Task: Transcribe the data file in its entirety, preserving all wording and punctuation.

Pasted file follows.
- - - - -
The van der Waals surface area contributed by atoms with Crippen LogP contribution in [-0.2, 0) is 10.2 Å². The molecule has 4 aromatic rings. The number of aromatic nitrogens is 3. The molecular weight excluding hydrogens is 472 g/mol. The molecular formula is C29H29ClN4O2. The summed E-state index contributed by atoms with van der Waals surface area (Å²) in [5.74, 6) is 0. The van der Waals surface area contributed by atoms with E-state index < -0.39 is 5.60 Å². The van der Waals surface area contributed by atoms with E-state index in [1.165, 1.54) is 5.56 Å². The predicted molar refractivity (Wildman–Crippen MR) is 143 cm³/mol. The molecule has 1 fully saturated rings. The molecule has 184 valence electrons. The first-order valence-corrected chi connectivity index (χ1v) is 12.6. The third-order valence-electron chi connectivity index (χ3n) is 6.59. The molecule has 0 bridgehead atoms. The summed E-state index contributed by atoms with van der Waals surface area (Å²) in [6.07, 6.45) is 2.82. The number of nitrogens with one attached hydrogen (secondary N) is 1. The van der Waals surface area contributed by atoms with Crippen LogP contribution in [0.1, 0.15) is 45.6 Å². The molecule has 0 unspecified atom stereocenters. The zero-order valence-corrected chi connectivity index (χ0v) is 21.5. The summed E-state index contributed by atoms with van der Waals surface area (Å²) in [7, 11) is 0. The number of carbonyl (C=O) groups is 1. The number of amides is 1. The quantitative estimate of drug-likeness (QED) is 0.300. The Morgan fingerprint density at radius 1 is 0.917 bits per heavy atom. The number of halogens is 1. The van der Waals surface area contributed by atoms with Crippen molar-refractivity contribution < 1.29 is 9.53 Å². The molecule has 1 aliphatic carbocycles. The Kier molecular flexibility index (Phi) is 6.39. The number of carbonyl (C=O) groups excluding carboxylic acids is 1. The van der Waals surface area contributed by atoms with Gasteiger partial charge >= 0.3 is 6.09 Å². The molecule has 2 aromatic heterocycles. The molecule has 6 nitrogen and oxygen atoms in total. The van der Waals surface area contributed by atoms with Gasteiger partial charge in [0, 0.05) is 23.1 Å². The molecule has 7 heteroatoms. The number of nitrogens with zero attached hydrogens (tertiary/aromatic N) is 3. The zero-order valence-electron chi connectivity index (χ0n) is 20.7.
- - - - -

The van der Waals surface area contributed by atoms with Crippen LogP contribution in [-0.2, 0) is 10.2 Å². The molecule has 4 aromatic rings. The number of aromatic nitrogens is 3. The molecular weight excluding hydrogens is 472 g/mol. The molecular formula is C29H29ClN4O2. The summed E-state index contributed by atoms with van der Waals surface area (Å²) in [5.74, 6) is 0. The van der Waals surface area contributed by atoms with E-state index < -0.39 is 5.60 Å². The van der Waals surface area contributed by atoms with E-state index in [1.165, 1.54) is 5.56 Å². The predicted molar refractivity (Wildman–Crippen MR) is 143 cm³/mol. The molecule has 1 fully saturated rings. The molecule has 184 valence electrons. The first-order valence-corrected chi connectivity index (χ1v) is 12.6. The third-order valence-electron chi connectivity index (χ3n) is 6.59. The molecule has 0 bridgehead atoms. The summed E-state index contributed by atoms with van der Waals surface area (Å²) in [6.07, 6.45) is 2.82. The number of nitrogens with one attached hydrogen (secondary N) is 1. The van der Waals surface area contributed by atoms with Crippen LogP contribution in [0.1, 0.15) is 45.6 Å². The molecule has 0 unspecified atom stereocenters. The zero-order valence-corrected chi connectivity index (χ0v) is 21.5. The summed E-state index contributed by atoms with van der Waals surface area (Å²) in [7, 11) is 0. The number of carbonyl (C=O) groups is 1. The number of amides is 1. The quantitative estimate of drug-likeness (QED) is 0.300. The Morgan fingerprint density at radius 1 is 0.917 bits per heavy atom. The number of halogens is 1. The van der Waals surface area contributed by atoms with Crippen molar-refractivity contribution < 1.29 is 9.53 Å². The molecule has 1 aliphatic carbocycles. The Kier molecular flexibility index (Phi) is 6.39. The number of carbonyl (C=O) groups excluding carboxylic acids is 1. The van der Waals surface area contributed by atoms with Gasteiger partial charge >= 0.3 is 6.09 Å². The molecule has 2 aromatic heterocycles. The molecule has 6 nitrogen and oxygen atoms in total. The van der Waals surface area contributed by atoms with Gasteiger partial charge in [0, 0.05) is 23.1 Å². The molecule has 7 heteroatoms. The number of nitrogens with zero attached hydrogens (tertiary/aromatic N) is 3. The zero-order valence-electron chi connectivity index (χ0n) is 20.7.